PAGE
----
ISC: Intel Server Control is an Intel server management application.
ESR TEST PACKET: This is a test packet used to verify that the electronic service request mechanism is functioning properly.
ESRDIAG PACKET: This is a test packet used by the central service personnel when they are configuring, testing, or diagnosing the electronic service request mechanism.
ESRRFU PACKET: This is a test packet used as a means to verify that the service request process goes “end to end” and will route the test packet to a service provider who will respond to the electronic service request by calling the site.
SEND TEST PACKET: This relates to the three types of test packets which are utilized for the electronic central system to test out the electronic service request process with the Remote Communication Interface (RCI).
FIG. 1 shows an overall drawing of the Electronic Service Request (ESR) Central Service components and System Architecture. As seen in FIG. 1, there is a first partition called the “Client Partition/Computer” 20 and there is a second partition called the “Master Partition/Computer”, 30.
The Client-Server Partition/Computer 20 is seen to have a hardware/software fault detection unit 22 which connects to an Event Log 23, which is being monitored by the Generator 24. The Generator 24 then communicates with the Formatter 26. The ESR Formatter 26 also receives configuration information from the ESR Administrator 28. The ESR Packet File Formatter 26 is provided with a bi-directional communication link to the Master Partition/Computer, 30, where the transmission of an ESR packet occurs, and then a response, called the Response Notification 27 from the Master Partition/Computer, 30.
The ESR Generator 24 will monitor a Windows NT Event Log 23 to detect the system hardware or software faults. The ESR generator 24 works with the Fault Criteria Database 25 to compare and identify the faults when they occur and an ESR generator 24 will notify the Formatter 26 with the fault information. Then a data packet will be formatted by Formatter 26. The User Interface Administrator 28 can access the Criteria Database 25 to configure the fault criteria.
The Master Partition/Computer 30 is designated as the ESR (Electronic Service Request) Central Service. This Central Service is seen to consist of a ESR status database 32 which is connected to the ESR packet receiving object, 34. Both of these units are then connected to a Scheduling Object, 36, and also an ESR-packet sending object 38. The ESR Central Service 31 connection is also made to the ESR configuration database 40 which holds system information, connection information, retry information, trace information and delivery schedules.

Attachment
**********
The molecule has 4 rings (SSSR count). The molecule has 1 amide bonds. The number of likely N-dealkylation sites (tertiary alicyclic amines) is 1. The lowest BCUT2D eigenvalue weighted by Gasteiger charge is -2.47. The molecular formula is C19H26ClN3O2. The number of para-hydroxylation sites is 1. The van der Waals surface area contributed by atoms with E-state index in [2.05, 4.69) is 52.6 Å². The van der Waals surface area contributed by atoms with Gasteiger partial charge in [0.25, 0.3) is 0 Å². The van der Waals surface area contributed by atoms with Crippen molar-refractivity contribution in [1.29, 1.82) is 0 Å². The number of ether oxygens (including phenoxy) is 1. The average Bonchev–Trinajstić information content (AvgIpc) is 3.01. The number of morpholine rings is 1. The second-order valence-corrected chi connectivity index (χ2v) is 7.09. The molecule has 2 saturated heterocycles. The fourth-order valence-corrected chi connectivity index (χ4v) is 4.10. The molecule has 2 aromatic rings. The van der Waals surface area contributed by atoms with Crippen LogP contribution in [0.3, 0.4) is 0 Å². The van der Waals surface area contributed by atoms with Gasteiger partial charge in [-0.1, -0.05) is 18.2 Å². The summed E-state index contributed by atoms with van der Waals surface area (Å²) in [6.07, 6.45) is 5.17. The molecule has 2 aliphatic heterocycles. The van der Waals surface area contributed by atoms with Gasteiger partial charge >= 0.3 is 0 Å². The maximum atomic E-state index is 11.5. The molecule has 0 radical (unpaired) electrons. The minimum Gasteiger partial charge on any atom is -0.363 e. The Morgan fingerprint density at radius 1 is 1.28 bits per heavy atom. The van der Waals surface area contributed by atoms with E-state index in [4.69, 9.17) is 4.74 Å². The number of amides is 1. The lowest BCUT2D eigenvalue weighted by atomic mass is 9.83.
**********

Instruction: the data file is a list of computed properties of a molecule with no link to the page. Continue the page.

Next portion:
Then peripherally connected to the Master Partition/Computer, there are two other units, one of which is the ESR Monitor User Interface (UI) 50 and the RCI unit 52 which connects to the Master Partition/Computer through use of a Winsock TCP connection.
The ESR Central Service 31 is an executable program that runs as a background task and is controlled by the Service Control Manager (SCM). The SCM is part of the NT and is utilized through the screen of FIG. 5.
The ESR Central Service will receive information on system errors, application errors, or peripheral errors from the Electronic Service Request (ESR) file formatter. This particular information is then included in a data packet that describes the problem and the severity of the problem. The Central Service 30 then schedules and sends the data packet to the Remote Communications Interface (RCI) which is in the support center. The Central Service has both full recovery and also a retry algorithm when communicating to the Remote Communications Interface (RCI). This service runs at the system start-up and it can be stopped and started by using the services function of the Windows NT control panel applet. The Windows control panel applet is shown in FIG. 5.